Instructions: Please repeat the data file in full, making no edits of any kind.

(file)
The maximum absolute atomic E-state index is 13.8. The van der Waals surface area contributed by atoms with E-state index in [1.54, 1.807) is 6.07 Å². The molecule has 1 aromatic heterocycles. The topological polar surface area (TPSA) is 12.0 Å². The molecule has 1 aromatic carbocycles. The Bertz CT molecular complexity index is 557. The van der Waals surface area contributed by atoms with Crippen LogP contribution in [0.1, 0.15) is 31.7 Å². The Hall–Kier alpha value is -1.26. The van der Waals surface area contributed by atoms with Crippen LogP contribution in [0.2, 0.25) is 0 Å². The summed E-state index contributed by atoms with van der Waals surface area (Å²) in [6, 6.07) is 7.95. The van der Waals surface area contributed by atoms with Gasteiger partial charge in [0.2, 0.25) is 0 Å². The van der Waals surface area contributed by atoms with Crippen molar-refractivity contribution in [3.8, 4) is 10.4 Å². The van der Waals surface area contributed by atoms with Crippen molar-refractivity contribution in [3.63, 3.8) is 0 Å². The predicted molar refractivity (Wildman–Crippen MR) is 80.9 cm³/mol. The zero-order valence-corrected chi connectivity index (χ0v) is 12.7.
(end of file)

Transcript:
The maximum absolute atomic E-state index is 13.8. The van der Waals surface area contributed by atoms with E-state index in [1.54, 1.807) is 6.07 Å². The molecule has 1 aromatic heterocycles. The topological polar surface area (TPSA) is 12.0 Å². The molecule has 1 aromatic carbocycles. The Bertz CT molecular complexity index is 557. The van der Waals surface area contributed by atoms with Crippen LogP contribution in [0.1, 0.15) is 31.7 Å². The Hall–Kier alpha value is -1.26. The van der Waals surface area contributed by atoms with Crippen LogP contribution in [0.2, 0.25) is 0 Å². The summed E-state index contributed by atoms with van der Waals surface area (Å²) in [6, 6.07) is 7.95. The van der Waals surface area contributed by atoms with Gasteiger partial charge in [0.2, 0.25) is 0 Å². The van der Waals surface area contributed by atoms with Crippen molar-refractivity contribution in [3.8, 4) is 10.4 Å². The van der Waals surface area contributed by atoms with Crippen molar-refractivity contribution in [3.63, 3.8) is 0 Å². The predicted molar refractivity (Wildman–Crippen MR) is 80.9 cm³/mol. The zero-order valence-corrected chi connectivity index (χ0v) is 12.7.